• Growing Complexity of Technologies and Shorter Technology Cycles: The growing complexity of technologies like AI, ML, blockchain, quantum computing, etc., makes it difficult for companies to build all capabilities in-house. The pace of change is also increasing with new technologies emerging frequently. This requires companies to continuously invest in new capabilities and assets. Innovation as a service provides access to specialized expertise in complex futuristic technologies without significant in-house investments. It also allows companies to keep pace with shorter technology cycles. For example, the emergence of hyperscale cloud platforms has accelerated the product development lifecycle. Companies are leveraging cloud-based agile innovation models to quickly prototype and test solutions. The growing gap between the complexities of future technologies and internal capabilities will continue to fuel adoption of external innovation services.
  • Cost Optimization and Increased R&D Productivity: Maintaining large internal innovation teams and R&D infrastructure leads to escalating costs and lower productivity. Innovation as a service provides access to on-demand innovation capabilities in a pay-per-use model, thus reducing the costs of innovation. It also provides access to a wider range of expertise and ideas, thus improving R&D productivity. Companies are increasingly embracing these models to optimize their innovation investments and outcomes Recent examples include Unilever adopting innovation-as-a-service models to increase R&D productivity by 30% and GSK leveraging innovation services to optimize its R&D expenditure. The growing pressure to optimize innovation costs and improve productivity will further drive adoption of outsourced innovation services. 

Innovation as a Service Market Opportunities:

  • Leveraging Collective Expertise and Collaboration: Innovation requires out-of-the-box thinking and exchange of diverse perspectives. Companies are increasingly realizing that innovation cannot happen in silos. Partnering with innovation networks, startups, universities, and expert freelancers through open service models provides access to collective knowledge and creativity. This diversity of expertise and perspectives can open up unseen possibilities to fuel breakthrough innovations. For instance, BMW and Boehringer Ingelheim collaborating with service providers like Smart Space and Hyve to access collective innovation capabilities across their networks. Such collectively created solutions can be more effective in addressing complex challenges. The opportunity to leverage collective intelligence on-demand will be a key driver.
  • Unlocking the Potential of Emerging Technologies: Emerging technologies like AI, ML, AR/VR, 3D printing hold tremendous disruptive potential but also require new expertise and capabilities. While individual companies may struggle to build capabilities, collectively tapping into innovation networks can help accelerate unlocking the potential of these technologies. For example, the rapid evolution of AI is enabling new possibilities across industries. Companies can leverage collective expertise to co-develop AI-powered solutions through open innovation services rather than solely rely on in-house capabilities. The opportunity to harness the combined potential of external networks to turn emerging technologies into practical innovations will be a key attraction.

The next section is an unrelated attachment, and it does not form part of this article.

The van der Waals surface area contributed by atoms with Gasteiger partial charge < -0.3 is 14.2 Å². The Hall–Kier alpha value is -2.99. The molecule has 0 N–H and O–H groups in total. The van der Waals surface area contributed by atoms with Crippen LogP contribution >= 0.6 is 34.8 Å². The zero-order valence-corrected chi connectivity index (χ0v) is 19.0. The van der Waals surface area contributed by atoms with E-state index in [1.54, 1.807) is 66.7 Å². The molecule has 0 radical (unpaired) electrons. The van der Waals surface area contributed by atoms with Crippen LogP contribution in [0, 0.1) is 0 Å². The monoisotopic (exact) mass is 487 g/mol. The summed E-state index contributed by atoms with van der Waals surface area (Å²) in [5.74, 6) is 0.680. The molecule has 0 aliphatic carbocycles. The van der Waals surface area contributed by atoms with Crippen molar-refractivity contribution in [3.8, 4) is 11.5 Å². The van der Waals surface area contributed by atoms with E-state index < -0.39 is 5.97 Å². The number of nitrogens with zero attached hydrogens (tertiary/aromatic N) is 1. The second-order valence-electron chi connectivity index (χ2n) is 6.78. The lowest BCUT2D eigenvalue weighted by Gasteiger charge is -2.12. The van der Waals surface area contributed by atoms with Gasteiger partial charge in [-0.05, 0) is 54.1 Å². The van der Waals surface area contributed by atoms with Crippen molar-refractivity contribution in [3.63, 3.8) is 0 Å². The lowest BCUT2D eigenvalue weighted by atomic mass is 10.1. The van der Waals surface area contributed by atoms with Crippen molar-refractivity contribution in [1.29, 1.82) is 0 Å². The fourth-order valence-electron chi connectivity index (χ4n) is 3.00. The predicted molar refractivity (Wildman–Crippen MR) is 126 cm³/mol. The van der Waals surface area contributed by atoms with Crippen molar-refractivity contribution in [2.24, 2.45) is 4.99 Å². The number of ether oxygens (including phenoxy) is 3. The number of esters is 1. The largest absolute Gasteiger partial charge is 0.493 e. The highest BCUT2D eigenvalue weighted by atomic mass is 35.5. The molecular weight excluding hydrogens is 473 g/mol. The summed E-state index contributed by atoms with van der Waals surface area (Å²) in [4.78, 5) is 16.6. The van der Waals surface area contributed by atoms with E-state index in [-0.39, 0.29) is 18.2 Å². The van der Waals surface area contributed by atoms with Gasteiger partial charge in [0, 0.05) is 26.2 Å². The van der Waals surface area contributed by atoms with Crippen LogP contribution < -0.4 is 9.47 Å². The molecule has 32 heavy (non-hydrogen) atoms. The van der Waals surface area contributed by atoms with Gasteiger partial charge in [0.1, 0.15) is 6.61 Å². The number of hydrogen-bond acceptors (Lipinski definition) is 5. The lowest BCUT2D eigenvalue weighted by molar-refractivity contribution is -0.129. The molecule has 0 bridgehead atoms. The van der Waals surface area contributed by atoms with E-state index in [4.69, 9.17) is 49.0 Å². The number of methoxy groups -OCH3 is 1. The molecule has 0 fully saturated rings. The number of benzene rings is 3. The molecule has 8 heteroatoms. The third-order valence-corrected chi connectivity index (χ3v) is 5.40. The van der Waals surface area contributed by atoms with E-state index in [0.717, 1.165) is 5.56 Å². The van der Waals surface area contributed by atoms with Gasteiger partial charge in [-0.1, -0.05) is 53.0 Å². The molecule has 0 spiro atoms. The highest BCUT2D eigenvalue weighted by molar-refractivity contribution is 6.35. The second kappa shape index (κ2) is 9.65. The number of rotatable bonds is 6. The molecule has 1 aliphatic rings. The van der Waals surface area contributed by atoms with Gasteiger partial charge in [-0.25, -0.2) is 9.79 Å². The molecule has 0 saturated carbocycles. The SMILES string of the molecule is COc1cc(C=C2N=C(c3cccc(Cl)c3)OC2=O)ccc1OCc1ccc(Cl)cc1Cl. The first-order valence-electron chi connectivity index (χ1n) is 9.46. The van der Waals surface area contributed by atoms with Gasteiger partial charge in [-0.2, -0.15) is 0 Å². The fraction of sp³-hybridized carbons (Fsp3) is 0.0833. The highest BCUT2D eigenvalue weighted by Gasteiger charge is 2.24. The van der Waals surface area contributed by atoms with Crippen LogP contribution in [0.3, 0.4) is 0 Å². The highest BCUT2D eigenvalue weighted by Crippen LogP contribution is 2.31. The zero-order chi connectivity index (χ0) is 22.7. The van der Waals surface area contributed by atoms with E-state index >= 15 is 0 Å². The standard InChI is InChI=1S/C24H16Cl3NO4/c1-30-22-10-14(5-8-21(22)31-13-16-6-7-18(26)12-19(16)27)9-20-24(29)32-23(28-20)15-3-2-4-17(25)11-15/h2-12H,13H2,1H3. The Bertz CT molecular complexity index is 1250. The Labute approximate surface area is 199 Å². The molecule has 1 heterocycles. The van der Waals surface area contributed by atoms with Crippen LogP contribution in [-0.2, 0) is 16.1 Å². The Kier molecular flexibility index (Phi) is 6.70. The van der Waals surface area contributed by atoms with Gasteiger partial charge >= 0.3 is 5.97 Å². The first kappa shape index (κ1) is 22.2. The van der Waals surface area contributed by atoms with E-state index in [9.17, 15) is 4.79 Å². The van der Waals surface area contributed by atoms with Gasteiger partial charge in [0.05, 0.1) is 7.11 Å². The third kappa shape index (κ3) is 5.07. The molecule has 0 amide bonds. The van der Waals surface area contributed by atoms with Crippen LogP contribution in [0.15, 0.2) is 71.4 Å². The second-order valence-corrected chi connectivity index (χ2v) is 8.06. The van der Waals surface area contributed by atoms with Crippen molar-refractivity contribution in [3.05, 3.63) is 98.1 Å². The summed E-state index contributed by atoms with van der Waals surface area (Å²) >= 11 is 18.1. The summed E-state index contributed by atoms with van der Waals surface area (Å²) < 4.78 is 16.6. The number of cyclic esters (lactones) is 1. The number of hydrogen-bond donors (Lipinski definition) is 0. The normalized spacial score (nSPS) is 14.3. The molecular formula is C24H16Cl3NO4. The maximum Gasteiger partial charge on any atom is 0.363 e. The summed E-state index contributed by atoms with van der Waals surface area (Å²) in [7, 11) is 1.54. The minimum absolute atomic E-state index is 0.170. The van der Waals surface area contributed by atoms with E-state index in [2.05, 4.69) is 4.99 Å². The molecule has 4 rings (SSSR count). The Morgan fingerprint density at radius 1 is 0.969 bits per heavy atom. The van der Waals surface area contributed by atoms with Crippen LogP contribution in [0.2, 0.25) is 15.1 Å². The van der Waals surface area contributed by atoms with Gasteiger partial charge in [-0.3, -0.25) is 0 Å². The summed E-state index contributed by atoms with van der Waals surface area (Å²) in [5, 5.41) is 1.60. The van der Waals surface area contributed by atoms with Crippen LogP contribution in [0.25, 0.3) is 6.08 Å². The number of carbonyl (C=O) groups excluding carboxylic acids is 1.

• Faster Experimentation and Minimum Viable Products: Innovation requires testing multiple ideas quickly to discover the optimal solutions. However, prolonged internal product development hinders rapid experimentation. Collaboration with startups and expert networks through innovation services allows quick prototyping and testing of minimum viable products. Companies such as 3M, Danone are leveraging platforms like L Marks and Mindtribe to accelerate building and testing prototypes. The opportunity to fail fast, gather user feedback and rapidly experiment will drive adoption of outsourced innovation services.
  • Geographic Expansion and New Markets: Expanding into new geographic and product markets requires understanding of diverse customer needs, regulations, and ecosystems. Building this expertise internally can be resource-intensive. Leveraging externally acquired knowledge through innovation services provides accelerated pathways to tap into new markets. For instance, the Africa Innovation Centre established by Bosch provides a plug-and-play ecosystem to build context-specific innovations. Such globally accessible collaborative networks significantly reduce the time, costs, and risks of geographic expansions and entering new markets or segments.